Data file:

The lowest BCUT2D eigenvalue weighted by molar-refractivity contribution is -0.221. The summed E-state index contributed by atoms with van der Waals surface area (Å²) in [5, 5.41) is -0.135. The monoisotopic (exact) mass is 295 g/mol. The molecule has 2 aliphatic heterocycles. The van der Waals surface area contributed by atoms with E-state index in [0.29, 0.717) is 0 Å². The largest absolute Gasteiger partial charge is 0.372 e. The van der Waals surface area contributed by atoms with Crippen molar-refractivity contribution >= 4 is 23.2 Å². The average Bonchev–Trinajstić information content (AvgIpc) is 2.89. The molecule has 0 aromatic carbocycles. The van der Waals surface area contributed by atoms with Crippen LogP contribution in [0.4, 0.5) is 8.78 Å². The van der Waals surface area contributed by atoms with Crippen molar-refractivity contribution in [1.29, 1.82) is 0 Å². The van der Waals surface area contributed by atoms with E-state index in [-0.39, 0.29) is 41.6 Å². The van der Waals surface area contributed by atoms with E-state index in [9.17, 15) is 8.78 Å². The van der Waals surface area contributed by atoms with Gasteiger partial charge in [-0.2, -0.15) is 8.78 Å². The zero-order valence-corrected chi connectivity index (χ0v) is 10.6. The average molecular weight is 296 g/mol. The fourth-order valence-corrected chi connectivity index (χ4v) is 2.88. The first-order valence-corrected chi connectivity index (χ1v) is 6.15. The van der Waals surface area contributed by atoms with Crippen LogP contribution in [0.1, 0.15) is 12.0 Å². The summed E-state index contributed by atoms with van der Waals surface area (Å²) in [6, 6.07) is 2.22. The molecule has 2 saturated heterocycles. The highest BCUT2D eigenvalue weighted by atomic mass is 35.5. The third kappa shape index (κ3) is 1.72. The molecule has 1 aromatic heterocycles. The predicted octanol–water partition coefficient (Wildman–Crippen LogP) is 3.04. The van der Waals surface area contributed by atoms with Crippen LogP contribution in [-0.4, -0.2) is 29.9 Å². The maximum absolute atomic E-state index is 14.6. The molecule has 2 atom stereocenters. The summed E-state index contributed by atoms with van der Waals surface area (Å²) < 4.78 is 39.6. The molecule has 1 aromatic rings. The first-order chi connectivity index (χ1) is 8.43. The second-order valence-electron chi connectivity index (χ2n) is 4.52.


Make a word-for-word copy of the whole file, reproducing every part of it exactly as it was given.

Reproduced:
The lowest BCUT2D eigenvalue weighted by molar-refractivity contribution is -0.221. The summed E-state index contributed by atoms with van der Waals surface area (Å²) in [5, 5.41) is -0.135. The monoisotopic (exact) mass is 295 g/mol. The molecule has 2 aliphatic heterocycles. The van der Waals surface area contributed by atoms with E-state index in [0.29, 0.717) is 0 Å². The largest absolute Gasteiger partial charge is 0.372 e. The van der Waals surface area contributed by atoms with Crippen molar-refractivity contribution >= 4 is 23.2 Å². The average Bonchev–Trinajstić information content (AvgIpc) is 2.89. The molecule has 0 aromatic carbocycles. The van der Waals surface area contributed by atoms with Crippen LogP contribution in [0.4, 0.5) is 8.78 Å². The van der Waals surface area contributed by atoms with Crippen molar-refractivity contribution in [1.29, 1.82) is 0 Å². The van der Waals surface area contributed by atoms with E-state index in [-0.39, 0.29) is 41.6 Å². The van der Waals surface area contributed by atoms with E-state index in [9.17, 15) is 8.78 Å². The van der Waals surface area contributed by atoms with Gasteiger partial charge in [-0.2, -0.15) is 8.78 Å². The zero-order valence-corrected chi connectivity index (χ0v) is 10.6. The average molecular weight is 296 g/mol. The fourth-order valence-corrected chi connectivity index (χ4v) is 2.88. The first-order valence-corrected chi connectivity index (χ1v) is 6.15. The van der Waals surface area contributed by atoms with Crippen LogP contribution in [0.1, 0.15) is 12.0 Å². The summed E-state index contributed by atoms with van der Waals surface area (Å²) in [6, 6.07) is 2.22. The molecule has 2 saturated heterocycles. The highest BCUT2D eigenvalue weighted by atomic mass is 35.5. The third kappa shape index (κ3) is 1.72. The molecule has 1 aromatic heterocycles. The predicted octanol–water partition coefficient (Wildman–Crippen LogP) is 3.04. The van der Waals surface area contributed by atoms with Crippen LogP contribution in [-0.4, -0.2) is 29.9 Å². The maximum absolute atomic E-state index is 14.6. The molecule has 2 atom stereocenters. The summed E-state index contributed by atoms with van der Waals surface area (Å²) < 4.78 is 39.6. The molecule has 1 aromatic rings. The first-order chi connectivity index (χ1) is 8.43. The second-order valence-electron chi connectivity index (χ2n) is 4.52.